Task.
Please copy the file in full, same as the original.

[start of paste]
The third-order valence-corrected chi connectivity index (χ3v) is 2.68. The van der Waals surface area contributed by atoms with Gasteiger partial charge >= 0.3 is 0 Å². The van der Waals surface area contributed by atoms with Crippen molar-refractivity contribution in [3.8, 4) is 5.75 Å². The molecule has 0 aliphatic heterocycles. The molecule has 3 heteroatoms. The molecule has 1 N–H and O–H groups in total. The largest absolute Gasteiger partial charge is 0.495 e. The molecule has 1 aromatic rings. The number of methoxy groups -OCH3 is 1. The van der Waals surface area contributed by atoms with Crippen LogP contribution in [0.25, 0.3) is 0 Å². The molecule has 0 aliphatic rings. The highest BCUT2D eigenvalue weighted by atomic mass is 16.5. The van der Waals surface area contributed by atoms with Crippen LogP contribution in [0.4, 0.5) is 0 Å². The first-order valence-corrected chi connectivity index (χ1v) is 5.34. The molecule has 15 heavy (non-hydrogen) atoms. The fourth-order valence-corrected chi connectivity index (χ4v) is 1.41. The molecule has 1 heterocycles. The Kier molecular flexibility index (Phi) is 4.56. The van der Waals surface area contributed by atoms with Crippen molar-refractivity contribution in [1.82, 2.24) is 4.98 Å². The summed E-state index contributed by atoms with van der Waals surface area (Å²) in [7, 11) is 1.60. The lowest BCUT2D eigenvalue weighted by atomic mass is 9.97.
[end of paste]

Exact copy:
The third-order valence-corrected chi connectivity index (χ3v) is 2.68. The van der Waals surface area contributed by atoms with Gasteiger partial charge >= 0.3 is 0 Å². The van der Waals surface area contributed by atoms with Crippen molar-refractivity contribution in [3.8, 4) is 5.75 Å². The molecule has 0 aliphatic heterocycles. The molecule has 3 heteroatoms. The molecule has 1 N–H and O–H groups in total. The largest absolute Gasteiger partial charge is 0.495 e. The molecule has 1 aromatic rings. The number of methoxy groups -OCH3 is 1. The van der Waals surface area contributed by atoms with Crippen LogP contribution in [0.25, 0.3) is 0 Å². The molecule has 0 aliphatic rings. The highest BCUT2D eigenvalue weighted by atomic mass is 16.5. The van der Waals surface area contributed by atoms with Crippen LogP contribution in [0.4, 0.5) is 0 Å². The first-order valence-corrected chi connectivity index (χ1v) is 5.34. The molecule has 15 heavy (non-hydrogen) atoms. The fourth-order valence-corrected chi connectivity index (χ4v) is 1.41. The molecule has 1 heterocycles. The Kier molecular flexibility index (Phi) is 4.56. The van der Waals surface area contributed by atoms with Crippen molar-refractivity contribution in [1.82, 2.24) is 4.98 Å². The summed E-state index contributed by atoms with van der Waals surface area (Å²) in [7, 11) is 1.60. The lowest BCUT2D eigenvalue weighted by atomic mass is 9.97.